Over three months after the company’s abrupt Chapter 11 bankruptcy declaration and closure of operations, former construction tech startup Katerra is still dealing with new legal issues and financial claims.
A claim by concrete and aggregates provider Eastern Concrete Materials, Inc. provided another reminder that the company had yet to shake off the trouble stemming from its closed projects, as the company’s $170,811.11 lien claim — which dates back to 2019 — was recently removed to federal court on September 3, 2021.
The New Jersey-based company noted that it supplied ready mix concrete and aggregates for the Montclair, New Jersey construction of a multi-story building for which Katerra was serving as general contractor, but has failed to receive payment in the years since. In response, Katerra and subcontractor E&N Construction Incorporated both have responded in court to deny the extent to which each one is responsible for the non-payment.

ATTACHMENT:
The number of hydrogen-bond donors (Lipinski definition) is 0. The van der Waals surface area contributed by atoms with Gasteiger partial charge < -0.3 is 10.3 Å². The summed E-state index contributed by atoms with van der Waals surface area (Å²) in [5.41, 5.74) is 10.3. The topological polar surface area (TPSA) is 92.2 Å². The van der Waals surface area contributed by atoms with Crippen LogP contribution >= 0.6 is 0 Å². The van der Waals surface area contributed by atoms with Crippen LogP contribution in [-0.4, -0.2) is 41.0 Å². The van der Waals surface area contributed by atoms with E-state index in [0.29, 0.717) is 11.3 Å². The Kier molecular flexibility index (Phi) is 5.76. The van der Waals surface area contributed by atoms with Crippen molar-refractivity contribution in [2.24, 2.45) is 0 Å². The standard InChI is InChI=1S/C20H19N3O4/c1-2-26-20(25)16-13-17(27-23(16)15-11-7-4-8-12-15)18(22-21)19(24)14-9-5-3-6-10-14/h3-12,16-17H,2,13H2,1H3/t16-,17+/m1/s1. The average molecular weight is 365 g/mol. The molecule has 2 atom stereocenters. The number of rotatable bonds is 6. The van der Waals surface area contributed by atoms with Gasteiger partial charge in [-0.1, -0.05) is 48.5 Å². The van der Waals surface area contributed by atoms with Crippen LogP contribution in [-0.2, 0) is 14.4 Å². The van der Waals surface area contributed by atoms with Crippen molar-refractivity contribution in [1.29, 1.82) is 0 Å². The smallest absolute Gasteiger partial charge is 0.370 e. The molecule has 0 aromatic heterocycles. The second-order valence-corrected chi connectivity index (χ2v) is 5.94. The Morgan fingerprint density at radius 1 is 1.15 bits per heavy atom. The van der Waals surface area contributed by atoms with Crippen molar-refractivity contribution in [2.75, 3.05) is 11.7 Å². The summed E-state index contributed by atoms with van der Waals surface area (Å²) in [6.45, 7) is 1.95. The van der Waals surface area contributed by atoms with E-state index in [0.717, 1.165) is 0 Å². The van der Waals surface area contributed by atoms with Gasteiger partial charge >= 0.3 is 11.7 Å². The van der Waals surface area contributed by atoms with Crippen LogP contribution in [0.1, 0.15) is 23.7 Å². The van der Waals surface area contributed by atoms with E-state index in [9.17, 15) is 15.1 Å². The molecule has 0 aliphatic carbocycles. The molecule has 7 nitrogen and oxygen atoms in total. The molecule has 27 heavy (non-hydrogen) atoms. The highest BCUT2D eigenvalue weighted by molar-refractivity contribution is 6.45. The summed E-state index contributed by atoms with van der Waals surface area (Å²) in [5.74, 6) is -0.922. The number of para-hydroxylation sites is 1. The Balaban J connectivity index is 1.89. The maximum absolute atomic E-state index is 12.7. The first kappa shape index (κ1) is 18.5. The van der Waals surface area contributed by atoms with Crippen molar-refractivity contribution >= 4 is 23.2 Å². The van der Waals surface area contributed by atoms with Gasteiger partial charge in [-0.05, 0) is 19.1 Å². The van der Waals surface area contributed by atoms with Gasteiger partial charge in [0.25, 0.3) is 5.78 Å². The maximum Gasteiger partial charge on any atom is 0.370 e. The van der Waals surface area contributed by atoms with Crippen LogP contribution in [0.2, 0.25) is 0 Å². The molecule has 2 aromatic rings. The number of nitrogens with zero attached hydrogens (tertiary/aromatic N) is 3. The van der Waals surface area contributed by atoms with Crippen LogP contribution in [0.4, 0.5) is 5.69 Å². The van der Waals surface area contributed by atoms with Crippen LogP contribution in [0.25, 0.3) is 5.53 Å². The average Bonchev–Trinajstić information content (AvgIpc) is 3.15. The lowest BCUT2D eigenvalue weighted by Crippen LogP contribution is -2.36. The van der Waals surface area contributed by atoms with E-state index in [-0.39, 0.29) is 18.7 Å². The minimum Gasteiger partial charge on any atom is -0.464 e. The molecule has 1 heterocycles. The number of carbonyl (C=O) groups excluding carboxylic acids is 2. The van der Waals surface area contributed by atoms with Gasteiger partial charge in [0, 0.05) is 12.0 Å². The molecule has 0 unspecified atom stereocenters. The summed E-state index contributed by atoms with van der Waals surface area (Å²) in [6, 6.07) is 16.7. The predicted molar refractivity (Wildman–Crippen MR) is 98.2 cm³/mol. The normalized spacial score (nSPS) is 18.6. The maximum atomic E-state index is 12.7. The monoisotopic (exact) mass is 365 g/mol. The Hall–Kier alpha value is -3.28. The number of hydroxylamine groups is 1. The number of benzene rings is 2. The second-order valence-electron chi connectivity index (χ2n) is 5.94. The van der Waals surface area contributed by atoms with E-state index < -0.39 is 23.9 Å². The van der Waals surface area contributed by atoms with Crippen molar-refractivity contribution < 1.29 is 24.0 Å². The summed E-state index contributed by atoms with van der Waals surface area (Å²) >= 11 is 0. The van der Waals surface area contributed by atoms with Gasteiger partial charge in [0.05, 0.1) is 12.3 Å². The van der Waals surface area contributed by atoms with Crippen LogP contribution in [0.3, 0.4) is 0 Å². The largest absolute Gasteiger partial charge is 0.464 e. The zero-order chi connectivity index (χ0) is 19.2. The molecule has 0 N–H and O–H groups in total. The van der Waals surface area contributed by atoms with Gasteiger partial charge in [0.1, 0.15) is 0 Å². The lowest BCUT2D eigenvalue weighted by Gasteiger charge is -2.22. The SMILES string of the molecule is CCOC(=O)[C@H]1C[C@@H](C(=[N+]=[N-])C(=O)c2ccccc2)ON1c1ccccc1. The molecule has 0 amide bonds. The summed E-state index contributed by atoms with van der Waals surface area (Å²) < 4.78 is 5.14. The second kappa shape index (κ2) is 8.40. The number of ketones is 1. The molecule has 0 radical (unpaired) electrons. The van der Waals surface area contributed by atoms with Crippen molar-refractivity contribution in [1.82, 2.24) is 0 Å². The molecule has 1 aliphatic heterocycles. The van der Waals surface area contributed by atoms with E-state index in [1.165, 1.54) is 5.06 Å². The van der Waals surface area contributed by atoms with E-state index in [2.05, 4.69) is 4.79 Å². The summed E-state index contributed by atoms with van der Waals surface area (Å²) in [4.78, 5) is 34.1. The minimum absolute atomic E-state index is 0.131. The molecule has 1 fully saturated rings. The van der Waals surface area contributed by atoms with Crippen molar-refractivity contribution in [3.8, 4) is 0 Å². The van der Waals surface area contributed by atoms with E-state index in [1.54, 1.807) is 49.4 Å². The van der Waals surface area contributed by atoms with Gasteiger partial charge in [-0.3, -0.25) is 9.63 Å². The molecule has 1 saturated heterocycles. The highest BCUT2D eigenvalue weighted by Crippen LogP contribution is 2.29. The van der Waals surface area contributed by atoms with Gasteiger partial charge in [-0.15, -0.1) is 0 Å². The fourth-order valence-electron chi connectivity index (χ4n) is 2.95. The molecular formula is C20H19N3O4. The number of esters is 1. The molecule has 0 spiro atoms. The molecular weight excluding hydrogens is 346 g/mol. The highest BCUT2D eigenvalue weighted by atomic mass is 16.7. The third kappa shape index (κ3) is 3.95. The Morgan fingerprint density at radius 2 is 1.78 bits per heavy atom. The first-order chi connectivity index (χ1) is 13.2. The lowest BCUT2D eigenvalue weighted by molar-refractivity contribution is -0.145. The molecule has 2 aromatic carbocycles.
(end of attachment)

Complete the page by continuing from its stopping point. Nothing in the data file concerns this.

The removal action instigated by Eastern Concrete alleges that “E&N breached its agreement to hold Katerra harmless from the lien filed by Eastern Concrete,” while noting that on August 9, 2021, E&N filed a Proof of Claim against Katerra which included $417,225.29 due and owing from Katerra to E&N on the Project.
Since Katerra’s abrupt June 6, 2021, shutdown announcement, the company has worked to sell assets and gain relief from its liabilities. At the time of its closure, Katerra stated that its bankruptcy was caused by “the macroeconomic effects of the COVID-19 pandemic on the construction industry, inability to procure bonding for construction projects following the unexpected insolvency proceedings of Katerra’s former lender, and unsuccessful attempts to secure additional capital and business.”